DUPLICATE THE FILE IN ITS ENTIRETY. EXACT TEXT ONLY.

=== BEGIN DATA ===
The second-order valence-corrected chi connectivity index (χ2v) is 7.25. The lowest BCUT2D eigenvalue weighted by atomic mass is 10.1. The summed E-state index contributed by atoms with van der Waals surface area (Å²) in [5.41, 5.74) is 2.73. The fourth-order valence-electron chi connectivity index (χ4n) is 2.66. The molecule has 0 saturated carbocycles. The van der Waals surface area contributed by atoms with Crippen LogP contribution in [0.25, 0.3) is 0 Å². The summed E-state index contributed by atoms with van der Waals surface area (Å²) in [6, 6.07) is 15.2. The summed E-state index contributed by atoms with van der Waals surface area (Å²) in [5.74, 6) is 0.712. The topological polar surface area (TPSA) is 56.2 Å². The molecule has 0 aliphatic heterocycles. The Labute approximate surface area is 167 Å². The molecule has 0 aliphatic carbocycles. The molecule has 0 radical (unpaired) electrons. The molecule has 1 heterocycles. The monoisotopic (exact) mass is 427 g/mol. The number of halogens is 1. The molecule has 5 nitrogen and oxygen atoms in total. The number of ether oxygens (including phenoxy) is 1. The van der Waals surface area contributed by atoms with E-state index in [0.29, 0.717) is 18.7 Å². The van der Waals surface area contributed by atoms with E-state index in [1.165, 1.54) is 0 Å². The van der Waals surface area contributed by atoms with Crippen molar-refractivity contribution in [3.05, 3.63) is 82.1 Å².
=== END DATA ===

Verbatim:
The second-order valence-corrected chi connectivity index (χ2v) is 7.25. The lowest BCUT2D eigenvalue weighted by atomic mass is 10.1. The summed E-state index contributed by atoms with van der Waals surface area (Å²) in [5.41, 5.74) is 2.73. The fourth-order valence-electron chi connectivity index (χ4n) is 2.66. The molecule has 0 saturated carbocycles. The van der Waals surface area contributed by atoms with Crippen LogP contribution in [0.25, 0.3) is 0 Å². The summed E-state index contributed by atoms with van der Waals surface area (Å²) in [6, 6.07) is 15.2. The summed E-state index contributed by atoms with van der Waals surface area (Å²) in [5.74, 6) is 0.712. The topological polar surface area (TPSA) is 56.2 Å². The molecule has 0 aliphatic heterocycles. The Labute approximate surface area is 167 Å². The molecule has 0 aliphatic carbocycles. The molecule has 0 radical (unpaired) electrons. The molecule has 1 heterocycles. The monoisotopic (exact) mass is 427 g/mol. The number of halogens is 1. The molecule has 5 nitrogen and oxygen atoms in total. The number of ether oxygens (including phenoxy) is 1. The van der Waals surface area contributed by atoms with E-state index in [0.29, 0.717) is 18.7 Å². The van der Waals surface area contributed by atoms with E-state index in [1.165, 1.54) is 0 Å². The van der Waals surface area contributed by atoms with Crippen molar-refractivity contribution in [3.05, 3.63) is 82.1 Å².